The field of language acquisition examines the interaction between children and their environment in the acquisition of a first language.
Language acquisitionists at Maryland are working toward explicit models of the innate contribution of the learner and how this contribution makes it possible for learners to construct a specific grammar of the language to which they are exposed. Because learning mechanisms rely in part on real-time sentence understanding mechanisms, acquisitionists at Maryland are working to specify how psycholinguistic processing contributes to language learning.
In addition, because the acquisition of linguistic meaning depends on understanding the cognitive systems that interface with language, a growing research area in the department examines the interplay between cognitive and linguistic development. Formally explicit computational models are becoming a widely applied research tool in language acquisition at Maryland. Such models make explicit the relative contribution of the learner and the environment and make it possible to compare alternative hypotheses in novel ways.
Finally, our research is conducted in a broadly cross-linguistic context, helping us identify how the language learning capacity is robust to the wide range of variation found in the world's languages. Languages currently under investigation include: English, Ewe, Kannada, Korean, Mandarin, Norwegian, Tagalog, Tsez and Japanese. Recent areas of interest include binding constraints, quantification, argument structure, A-bar movement, noun-class learning, phrase structure, attitude verbs and implicature.
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Social inference may guide early lexical learning
Assessment of knowledgeability and group membership influences infant word learning.
We incorporate social reasoning about groups of informants into a model of word learning, and show that the model accounts for infant looking behavior in tasks of both word learning and recognition. Simulation 1 models an experiment where 16-month-old infants saw familiar objects labeled either correctly or incorrectly, by either adults or audio talkers. Simulation 2 reinterprets puzzling data from the Switch task, an audiovisual habituation procedure wherein infants are tested on familiarized associations between novel objects and labels. Eight-month-olds outperform 14-month-olds on the Switch task when required to distinguish labels that are minimal pairs (e.g., “buk” and “puk”), but 14-month-olds' performance is improved by habituation stimuli featuring multiple talkers. Our modeling results support the hypothesis that beliefs about knowledgeability and group membership guide infant looking behavior in both tasks. These results show that social and linguistic development interact in non-trivial ways, and that social categorization findings in developmental psychology could have substantial implications for understanding linguistic development in realistic settings where talkers vary according to observable features correlated with social groupings, including linguistic, ethnic, and gendered groups.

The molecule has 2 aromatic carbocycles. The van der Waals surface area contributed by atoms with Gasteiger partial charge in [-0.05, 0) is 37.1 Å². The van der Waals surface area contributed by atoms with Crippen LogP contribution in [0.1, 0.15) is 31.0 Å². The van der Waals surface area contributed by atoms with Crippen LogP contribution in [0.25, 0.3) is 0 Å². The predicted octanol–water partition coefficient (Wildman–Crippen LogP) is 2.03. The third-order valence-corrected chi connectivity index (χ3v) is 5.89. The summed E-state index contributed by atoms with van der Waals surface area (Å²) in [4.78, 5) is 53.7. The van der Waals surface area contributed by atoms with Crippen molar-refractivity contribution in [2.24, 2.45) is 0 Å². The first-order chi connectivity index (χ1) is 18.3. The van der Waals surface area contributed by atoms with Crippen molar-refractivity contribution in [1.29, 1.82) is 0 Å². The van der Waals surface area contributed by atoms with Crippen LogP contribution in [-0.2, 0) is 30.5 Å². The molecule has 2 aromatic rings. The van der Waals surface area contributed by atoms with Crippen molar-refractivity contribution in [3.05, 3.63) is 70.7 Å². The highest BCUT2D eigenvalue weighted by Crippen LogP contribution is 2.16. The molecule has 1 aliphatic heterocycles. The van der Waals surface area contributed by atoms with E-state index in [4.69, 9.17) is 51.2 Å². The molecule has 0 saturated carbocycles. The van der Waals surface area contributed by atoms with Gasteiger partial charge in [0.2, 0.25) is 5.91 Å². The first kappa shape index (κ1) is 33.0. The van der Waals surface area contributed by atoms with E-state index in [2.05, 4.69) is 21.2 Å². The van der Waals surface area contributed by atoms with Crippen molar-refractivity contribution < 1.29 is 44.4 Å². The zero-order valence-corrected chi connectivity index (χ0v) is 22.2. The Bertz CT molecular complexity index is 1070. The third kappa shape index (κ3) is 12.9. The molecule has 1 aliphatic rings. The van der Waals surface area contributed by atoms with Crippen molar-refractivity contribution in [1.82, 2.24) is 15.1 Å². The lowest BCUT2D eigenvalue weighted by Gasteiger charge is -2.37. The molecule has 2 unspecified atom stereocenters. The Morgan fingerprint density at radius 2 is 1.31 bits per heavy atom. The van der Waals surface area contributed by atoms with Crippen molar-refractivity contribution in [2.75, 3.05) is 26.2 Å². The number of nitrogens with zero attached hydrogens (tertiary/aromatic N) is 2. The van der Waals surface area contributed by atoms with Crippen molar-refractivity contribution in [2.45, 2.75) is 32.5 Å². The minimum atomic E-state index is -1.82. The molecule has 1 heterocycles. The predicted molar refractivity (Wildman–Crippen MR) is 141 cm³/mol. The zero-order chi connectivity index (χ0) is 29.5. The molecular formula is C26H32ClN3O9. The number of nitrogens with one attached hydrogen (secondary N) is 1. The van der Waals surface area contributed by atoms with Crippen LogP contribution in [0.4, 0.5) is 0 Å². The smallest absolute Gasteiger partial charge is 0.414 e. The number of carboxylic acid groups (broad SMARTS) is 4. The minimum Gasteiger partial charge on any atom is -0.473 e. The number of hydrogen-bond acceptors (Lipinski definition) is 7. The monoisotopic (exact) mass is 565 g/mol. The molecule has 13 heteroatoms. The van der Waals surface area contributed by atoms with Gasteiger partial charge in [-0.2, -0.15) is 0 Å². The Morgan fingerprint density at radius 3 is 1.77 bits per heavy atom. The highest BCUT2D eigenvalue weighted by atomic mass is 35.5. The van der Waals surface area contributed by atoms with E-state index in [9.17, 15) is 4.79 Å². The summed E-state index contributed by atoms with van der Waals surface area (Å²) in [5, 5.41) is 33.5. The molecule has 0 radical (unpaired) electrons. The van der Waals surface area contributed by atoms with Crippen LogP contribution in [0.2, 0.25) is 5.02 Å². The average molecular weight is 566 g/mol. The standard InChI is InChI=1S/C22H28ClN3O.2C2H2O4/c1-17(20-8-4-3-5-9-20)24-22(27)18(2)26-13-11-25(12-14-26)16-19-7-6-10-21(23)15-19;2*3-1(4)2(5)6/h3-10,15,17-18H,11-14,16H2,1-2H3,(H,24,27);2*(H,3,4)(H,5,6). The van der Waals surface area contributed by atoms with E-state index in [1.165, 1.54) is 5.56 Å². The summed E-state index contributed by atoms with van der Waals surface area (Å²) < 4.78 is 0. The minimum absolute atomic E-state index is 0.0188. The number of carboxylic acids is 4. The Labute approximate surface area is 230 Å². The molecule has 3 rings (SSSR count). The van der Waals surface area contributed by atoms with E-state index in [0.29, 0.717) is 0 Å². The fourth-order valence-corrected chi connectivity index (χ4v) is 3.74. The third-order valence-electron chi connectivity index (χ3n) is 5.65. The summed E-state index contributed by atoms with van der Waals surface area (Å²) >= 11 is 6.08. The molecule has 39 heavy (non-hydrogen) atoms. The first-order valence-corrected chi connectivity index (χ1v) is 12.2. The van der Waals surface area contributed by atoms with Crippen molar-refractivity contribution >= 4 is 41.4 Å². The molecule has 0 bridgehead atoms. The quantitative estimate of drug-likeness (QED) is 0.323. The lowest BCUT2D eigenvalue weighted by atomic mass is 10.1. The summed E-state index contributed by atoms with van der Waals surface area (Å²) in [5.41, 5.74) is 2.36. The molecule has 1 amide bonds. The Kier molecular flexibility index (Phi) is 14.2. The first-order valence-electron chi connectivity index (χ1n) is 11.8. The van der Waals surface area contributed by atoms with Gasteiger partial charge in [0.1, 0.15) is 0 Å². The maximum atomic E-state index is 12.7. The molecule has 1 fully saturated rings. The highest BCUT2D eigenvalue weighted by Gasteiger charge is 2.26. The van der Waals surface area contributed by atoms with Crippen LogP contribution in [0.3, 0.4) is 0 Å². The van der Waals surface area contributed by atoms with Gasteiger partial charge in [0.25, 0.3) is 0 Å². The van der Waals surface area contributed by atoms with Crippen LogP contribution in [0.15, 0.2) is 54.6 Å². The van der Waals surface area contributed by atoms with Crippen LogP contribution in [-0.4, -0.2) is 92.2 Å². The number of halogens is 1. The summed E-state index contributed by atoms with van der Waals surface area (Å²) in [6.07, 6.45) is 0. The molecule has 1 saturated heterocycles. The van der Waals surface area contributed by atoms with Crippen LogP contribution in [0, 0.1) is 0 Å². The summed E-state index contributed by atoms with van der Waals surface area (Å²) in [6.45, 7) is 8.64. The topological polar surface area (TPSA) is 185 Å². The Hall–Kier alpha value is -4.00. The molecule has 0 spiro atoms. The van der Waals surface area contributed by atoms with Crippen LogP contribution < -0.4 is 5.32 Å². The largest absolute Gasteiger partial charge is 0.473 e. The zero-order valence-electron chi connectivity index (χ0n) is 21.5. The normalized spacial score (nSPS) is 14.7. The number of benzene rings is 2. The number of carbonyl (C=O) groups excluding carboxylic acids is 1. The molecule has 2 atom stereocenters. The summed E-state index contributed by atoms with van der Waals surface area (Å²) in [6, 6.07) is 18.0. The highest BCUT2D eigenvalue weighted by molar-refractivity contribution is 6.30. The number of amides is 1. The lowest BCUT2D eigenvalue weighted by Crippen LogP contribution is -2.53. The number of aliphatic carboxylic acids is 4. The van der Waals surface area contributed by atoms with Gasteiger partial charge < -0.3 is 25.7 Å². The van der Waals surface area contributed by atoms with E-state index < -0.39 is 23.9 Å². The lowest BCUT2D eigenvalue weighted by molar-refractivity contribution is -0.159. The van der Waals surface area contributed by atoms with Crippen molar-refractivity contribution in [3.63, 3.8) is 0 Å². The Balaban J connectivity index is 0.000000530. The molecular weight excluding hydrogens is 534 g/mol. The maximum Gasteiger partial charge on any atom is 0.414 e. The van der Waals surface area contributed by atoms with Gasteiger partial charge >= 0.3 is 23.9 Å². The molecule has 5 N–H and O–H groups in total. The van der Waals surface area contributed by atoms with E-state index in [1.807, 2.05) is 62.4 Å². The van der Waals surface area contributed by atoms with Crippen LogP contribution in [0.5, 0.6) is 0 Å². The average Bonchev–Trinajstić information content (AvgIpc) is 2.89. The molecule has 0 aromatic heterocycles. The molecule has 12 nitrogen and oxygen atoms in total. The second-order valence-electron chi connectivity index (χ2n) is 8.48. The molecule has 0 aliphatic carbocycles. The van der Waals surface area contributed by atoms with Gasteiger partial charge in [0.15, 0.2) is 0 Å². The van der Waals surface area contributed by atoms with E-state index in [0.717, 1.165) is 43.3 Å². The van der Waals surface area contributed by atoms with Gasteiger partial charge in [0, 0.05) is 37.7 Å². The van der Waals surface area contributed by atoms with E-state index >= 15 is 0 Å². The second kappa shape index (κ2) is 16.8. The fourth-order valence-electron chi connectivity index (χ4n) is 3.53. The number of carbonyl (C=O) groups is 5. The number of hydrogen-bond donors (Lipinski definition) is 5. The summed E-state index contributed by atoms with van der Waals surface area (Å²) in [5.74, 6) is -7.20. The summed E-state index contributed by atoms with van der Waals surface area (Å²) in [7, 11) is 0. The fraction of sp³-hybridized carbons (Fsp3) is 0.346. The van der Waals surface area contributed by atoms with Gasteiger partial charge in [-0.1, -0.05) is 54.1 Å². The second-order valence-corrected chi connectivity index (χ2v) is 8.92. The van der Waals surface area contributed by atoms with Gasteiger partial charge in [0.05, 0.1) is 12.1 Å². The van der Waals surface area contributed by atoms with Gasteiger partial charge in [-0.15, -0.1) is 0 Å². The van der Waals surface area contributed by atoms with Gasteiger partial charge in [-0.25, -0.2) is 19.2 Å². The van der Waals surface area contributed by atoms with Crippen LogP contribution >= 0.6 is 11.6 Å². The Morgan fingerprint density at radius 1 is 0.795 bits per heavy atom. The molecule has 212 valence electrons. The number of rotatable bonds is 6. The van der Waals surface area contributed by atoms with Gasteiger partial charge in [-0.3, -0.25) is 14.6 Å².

Japanese children's knowledge of the locality of "zibun" and "kare"
Initial errors in the acquisition of the Japanese local- or long-distance anaphor "zibun."
Although the Japanese reflexive zibun can be bound both locally and across clause boundaries, the third-person pronoun kare cannot take a local antecedent. These are properties that children need to learn about their language, but we show that the direct evidence of the binding possibilities of zibun is sparse and the evidence of kare is absent in speech to children, leading us to ask about children’s knowledge. We show that children, unlike adults, incorrectly reject the long-distance antecedent for zibun, and while being able to access this antecedent for a non-local pronoun kare, they consistently reject the local antecedent for this pronoun. These results suggest that children’s lack of matrix readings for zibun is not due to their understanding of discourse context but the properties of their language understanding.
There is a simplicity bias when generalising from ambiguous data
How do phonological learners choose among generalizations of differing complexity?
How exactly do learners generalize in the face of ambiguous data? While there has been a substantial amount of research studying the biases that learners employ, there has been very little work on what sorts of biases are employed in the face of data that is ambiguous between phonological generalizations with different degrees of complexity. In this article, we present the results from three artificial language learning experiments that suggest that, at least for phonotactic sequence patterns, learners are able to keep track of multiple generalizations related to the same segmental co-occurrences; however, the generalizations they learn are only the simplest ones consistent with the data.